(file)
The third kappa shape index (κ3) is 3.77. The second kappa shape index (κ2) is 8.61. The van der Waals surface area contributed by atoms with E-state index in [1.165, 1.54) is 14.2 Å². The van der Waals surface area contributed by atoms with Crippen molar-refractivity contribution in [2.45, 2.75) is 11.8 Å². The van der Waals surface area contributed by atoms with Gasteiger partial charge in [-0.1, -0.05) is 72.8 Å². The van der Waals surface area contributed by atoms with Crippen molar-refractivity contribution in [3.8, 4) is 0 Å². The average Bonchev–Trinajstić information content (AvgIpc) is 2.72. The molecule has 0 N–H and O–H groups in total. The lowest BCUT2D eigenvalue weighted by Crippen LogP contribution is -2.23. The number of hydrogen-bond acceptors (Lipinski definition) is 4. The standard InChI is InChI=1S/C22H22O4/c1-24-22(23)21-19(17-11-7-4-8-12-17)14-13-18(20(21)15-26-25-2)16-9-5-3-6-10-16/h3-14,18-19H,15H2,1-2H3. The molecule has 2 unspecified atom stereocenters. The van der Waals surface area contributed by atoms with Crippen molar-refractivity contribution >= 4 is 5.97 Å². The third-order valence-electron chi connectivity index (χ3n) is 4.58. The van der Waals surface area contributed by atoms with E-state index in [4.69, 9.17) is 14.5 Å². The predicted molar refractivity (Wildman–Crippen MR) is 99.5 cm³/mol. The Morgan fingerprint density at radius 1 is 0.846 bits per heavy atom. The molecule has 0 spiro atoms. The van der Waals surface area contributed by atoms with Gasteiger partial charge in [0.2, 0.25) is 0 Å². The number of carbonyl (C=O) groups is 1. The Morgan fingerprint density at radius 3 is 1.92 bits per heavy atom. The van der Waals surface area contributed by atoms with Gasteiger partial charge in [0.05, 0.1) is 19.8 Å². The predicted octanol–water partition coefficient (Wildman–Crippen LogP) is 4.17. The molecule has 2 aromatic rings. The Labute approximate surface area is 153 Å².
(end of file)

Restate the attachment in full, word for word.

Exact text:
The third kappa shape index (κ3) is 3.77. The second kappa shape index (κ2) is 8.61. The van der Waals surface area contributed by atoms with E-state index in [1.165, 1.54) is 14.2 Å². The van der Waals surface area contributed by atoms with Crippen molar-refractivity contribution in [2.45, 2.75) is 11.8 Å². The van der Waals surface area contributed by atoms with Gasteiger partial charge in [-0.1, -0.05) is 72.8 Å². The van der Waals surface area contributed by atoms with Crippen molar-refractivity contribution in [3.8, 4) is 0 Å². The average Bonchev–Trinajstić information content (AvgIpc) is 2.72. The molecule has 0 N–H and O–H groups in total. The lowest BCUT2D eigenvalue weighted by Crippen LogP contribution is -2.23. The number of hydrogen-bond acceptors (Lipinski definition) is 4. The standard InChI is InChI=1S/C22H22O4/c1-24-22(23)21-19(17-11-7-4-8-12-17)14-13-18(20(21)15-26-25-2)16-9-5-3-6-10-16/h3-14,18-19H,15H2,1-2H3. The molecule has 2 unspecified atom stereocenters. The van der Waals surface area contributed by atoms with Crippen molar-refractivity contribution >= 4 is 5.97 Å². The third-order valence-electron chi connectivity index (χ3n) is 4.58. The van der Waals surface area contributed by atoms with E-state index in [4.69, 9.17) is 14.5 Å². The predicted molar refractivity (Wildman–Crippen MR) is 99.5 cm³/mol. The Morgan fingerprint density at radius 1 is 0.846 bits per heavy atom. The molecule has 0 spiro atoms. The van der Waals surface area contributed by atoms with Gasteiger partial charge in [0.2, 0.25) is 0 Å². The number of carbonyl (C=O) groups is 1. The Morgan fingerprint density at radius 3 is 1.92 bits per heavy atom. The van der Waals surface area contributed by atoms with Gasteiger partial charge in [0.05, 0.1) is 19.8 Å². The predicted octanol–water partition coefficient (Wildman–Crippen LogP) is 4.17. The molecule has 2 aromatic rings. The Labute approximate surface area is 153 Å².